I saw the signs…

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“I saw the sign and it opened up my eyes, I saw the sign
Life is demanding without understanding
I saw the sign and it opened up my eyes, I saw the sign
No one’s gonna drag you up to get into the light where you    belong. But where do you belong?” (Ace of Base)


There are two steps for screening autism. First is the developmental screening, second a comprehensive diagnostic evaluation.

The first two years of a baby’s life are crucial for his/her growth and development. During this period you will take your baby to the pediatrician for check-ups, also known as well child visits. On those appointments, the doctor or a nurse will always measure baby’s length, weight and head circumference. The doctor will also make observations of your child’s behaviors, ask you about baby’s milestones typical to his/her age at the time and ask you if you have any concerns. Here is where the first step of a screening happens. Developmental screening is a short test to tell if children are learning basic skills when they should, or if they might have delays. During developmental screening the doctor might ask the parent some questions or talk and play with the child during an exam to see how she learns, speaks, behaves, and moves. A delay in any of these areas could be a sign of a problem. I didn’t know the questions our pediatrician was asking had anything to do with autism screening, I knew she was trying to make sure he was developing the way he was supposed to, but it never crossed my mind she was asking those question to make sure he was not in the spectrum. It was not until the 9 months appointment that she mention the questions she was to assess him for autism, and she also assured me he had passed every single one of them so far.

All children should be screened for developmental delays and disabilities during regular well-child doctor visit. According to the CDC, here are some signs that show some indication of a developmental delay and that should be mentioned to a doctor for further investigation. Most of them are red flags for autism. You should talk to your pediatrician if your baby:

At 6 months
·         Doesn’t try to get things that are within reach
·         Shows no affection for caregivers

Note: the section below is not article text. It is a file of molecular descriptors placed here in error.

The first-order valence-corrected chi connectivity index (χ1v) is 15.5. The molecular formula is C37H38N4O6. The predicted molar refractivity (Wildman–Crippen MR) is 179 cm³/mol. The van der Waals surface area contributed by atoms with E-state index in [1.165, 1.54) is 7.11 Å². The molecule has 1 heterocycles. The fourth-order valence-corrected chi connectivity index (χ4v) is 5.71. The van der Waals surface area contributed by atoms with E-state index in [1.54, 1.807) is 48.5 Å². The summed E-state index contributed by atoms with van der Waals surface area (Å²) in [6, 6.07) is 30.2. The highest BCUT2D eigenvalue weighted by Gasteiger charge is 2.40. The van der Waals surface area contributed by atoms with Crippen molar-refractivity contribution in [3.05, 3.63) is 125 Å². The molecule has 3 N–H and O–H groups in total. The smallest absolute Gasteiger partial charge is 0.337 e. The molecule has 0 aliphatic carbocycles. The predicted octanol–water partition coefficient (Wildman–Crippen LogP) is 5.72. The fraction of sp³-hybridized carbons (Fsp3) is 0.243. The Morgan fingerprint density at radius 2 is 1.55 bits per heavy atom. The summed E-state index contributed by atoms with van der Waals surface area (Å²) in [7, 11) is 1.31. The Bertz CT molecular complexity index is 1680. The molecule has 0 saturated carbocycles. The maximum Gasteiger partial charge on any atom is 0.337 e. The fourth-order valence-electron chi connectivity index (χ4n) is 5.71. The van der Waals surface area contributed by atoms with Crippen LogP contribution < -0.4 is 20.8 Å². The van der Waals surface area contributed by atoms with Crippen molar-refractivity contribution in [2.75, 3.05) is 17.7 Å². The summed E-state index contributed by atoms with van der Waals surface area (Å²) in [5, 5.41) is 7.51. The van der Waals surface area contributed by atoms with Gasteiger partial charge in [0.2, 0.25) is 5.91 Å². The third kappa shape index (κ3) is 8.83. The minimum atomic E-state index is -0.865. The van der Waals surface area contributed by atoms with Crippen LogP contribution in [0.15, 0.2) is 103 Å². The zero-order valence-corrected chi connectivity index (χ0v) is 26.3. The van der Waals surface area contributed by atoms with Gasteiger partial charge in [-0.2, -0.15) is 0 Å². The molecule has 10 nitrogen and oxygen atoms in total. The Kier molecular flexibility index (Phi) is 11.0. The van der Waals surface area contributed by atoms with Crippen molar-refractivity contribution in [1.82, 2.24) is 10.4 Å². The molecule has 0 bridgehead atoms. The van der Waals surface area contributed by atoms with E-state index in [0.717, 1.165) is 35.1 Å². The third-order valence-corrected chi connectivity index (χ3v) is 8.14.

·         Doesn’t respond to sounds around him
·         Has difficulty getting things to mouth
·         Doesn’t make vowel sounds (“ah”, “eh”, “oh”)
·         Doesn’t roll over in either direction
·         Doesn’t laugh or make squealing sounds
·         Seems very stiff, with tight muscles
·         Seems very floppy, like a rag doll

At 9 months
·         Doesn’t bear weight on legs with support
·         Doesn’t sit with help
·         Doesn’t babble (“mama”, “baba”, “dada”)
·         Doesn’t play any games involving back-and-forth play
·         Doesn’t respond to own name
·         Doesn’t seem to recognize familiar people
·         Doesn’t look where you point
·         Doesn’t transfer toys from one hand to the other

At 12 months
·         Doesn’t crawl
·         Can’t stand when supported
·         Doesn’t search for things that she sees you hide
·         Doesn’t say single words like “mama” or “dada” (Guto said mama and dada, but never meaning to call us)
·         Doesn’t learn gestures like waving or shaking head
·         Doesn’t point to things (Guto would not point with an index finger)

At 18 months
·         Doesn’t point to show things to others (Again, not pointing with an index finger)
·         Can’t walk
·         Doesn’t know what familiar things are for
·         Doesn’t copy others
·         Doesn’t gain new words
·         Doesn’t have at least 6 words
·         Doesn’t notice or mind when a caregiver leaves or returns 

At 24 months
·         Doesn’t use 2-word phrases (for example, “drink milk”)
·         Doesn’t know what to do with common things, like a brush, phone, fork, spoon
·         Doesn’t copy actions and words
·         Doesn’t follow simple instructions
·         Doesn’t walk steadily

*The signs Guto was showing are bold

IMPORTANT: You should talk to your doctor if at any time your child loses a skill he/she once had, no matter what age!

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